Between Scepticism and Hope

Critical perspectives from Asia on the European Union’s past, present, and future

Photo: IMAGO / Ulrich Roth

The next elections to the European Parliament are scheduled to take place across the 27 member-states between 6–9 June. Whether in terms of economic, security, or migration policy — the election will not only lay out Europe’s path for the next five years, but also be of global significance.

With that in mind, how do people view the EU from the outside? What expectations do left-wing parties and organizations have, what developments do they criticize and what would they expect from a progressive European policy? This new dossier takes a closer look at the debate in Asia, presenting perspectives on European politics and policy from China, Kazakhstan, India, and the Philippines.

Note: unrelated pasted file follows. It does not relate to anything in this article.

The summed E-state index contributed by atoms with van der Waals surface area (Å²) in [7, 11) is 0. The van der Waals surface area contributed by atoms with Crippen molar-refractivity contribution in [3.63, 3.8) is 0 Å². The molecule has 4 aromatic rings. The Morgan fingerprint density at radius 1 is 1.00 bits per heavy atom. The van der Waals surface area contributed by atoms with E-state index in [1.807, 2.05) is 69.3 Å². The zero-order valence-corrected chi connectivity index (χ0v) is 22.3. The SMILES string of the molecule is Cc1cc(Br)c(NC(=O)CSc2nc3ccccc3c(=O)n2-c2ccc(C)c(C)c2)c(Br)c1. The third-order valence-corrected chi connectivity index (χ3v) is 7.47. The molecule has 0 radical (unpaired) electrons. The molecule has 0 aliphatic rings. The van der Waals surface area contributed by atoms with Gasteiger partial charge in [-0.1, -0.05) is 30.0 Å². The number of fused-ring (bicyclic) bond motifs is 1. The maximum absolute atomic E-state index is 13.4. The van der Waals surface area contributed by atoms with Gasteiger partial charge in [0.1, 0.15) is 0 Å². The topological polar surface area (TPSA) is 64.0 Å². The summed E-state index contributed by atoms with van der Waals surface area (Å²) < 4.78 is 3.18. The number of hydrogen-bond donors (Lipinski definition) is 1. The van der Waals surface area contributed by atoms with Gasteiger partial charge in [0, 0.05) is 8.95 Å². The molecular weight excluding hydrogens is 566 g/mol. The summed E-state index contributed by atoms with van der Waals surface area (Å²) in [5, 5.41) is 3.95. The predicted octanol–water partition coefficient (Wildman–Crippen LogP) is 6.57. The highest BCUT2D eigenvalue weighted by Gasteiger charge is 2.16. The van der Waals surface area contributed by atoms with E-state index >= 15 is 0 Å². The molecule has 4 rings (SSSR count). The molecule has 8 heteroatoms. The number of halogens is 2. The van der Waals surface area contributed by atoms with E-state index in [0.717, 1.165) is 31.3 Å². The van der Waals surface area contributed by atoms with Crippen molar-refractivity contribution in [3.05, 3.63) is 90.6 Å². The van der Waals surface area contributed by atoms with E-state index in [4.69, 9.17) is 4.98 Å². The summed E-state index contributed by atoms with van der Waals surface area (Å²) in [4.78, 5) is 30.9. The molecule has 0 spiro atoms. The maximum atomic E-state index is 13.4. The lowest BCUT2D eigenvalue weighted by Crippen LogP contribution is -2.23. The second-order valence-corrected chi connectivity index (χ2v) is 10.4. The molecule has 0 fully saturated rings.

It is widely known that the EU sees itself as a pioneer in democracy and human rights, as a generous donor of development aid, and as a force for peace. At the same time, it is evident this self-image does not align with perceptions outside of Europe, where it is primarily perceived as an economic power that pursues its own interests. How critically the Global South views the EU as a geopolitical player has become very clear since the beginning of the war in Gaza late last year.

Nevertheless, the EU is not only seen in a negative light. Europe is also associated with a functioning democracy and the rule of law, as well as economic success. The EU is seen as a model of regional integration, and, as the contributions presented here make clear, much hope is projected onto it. Our authors see potential for a fairer organization of trade relations, but also for increased sustainability and democracy. The contributions show how differently relations with the EU have developed — and what a progressive EU could accomplish in Asia.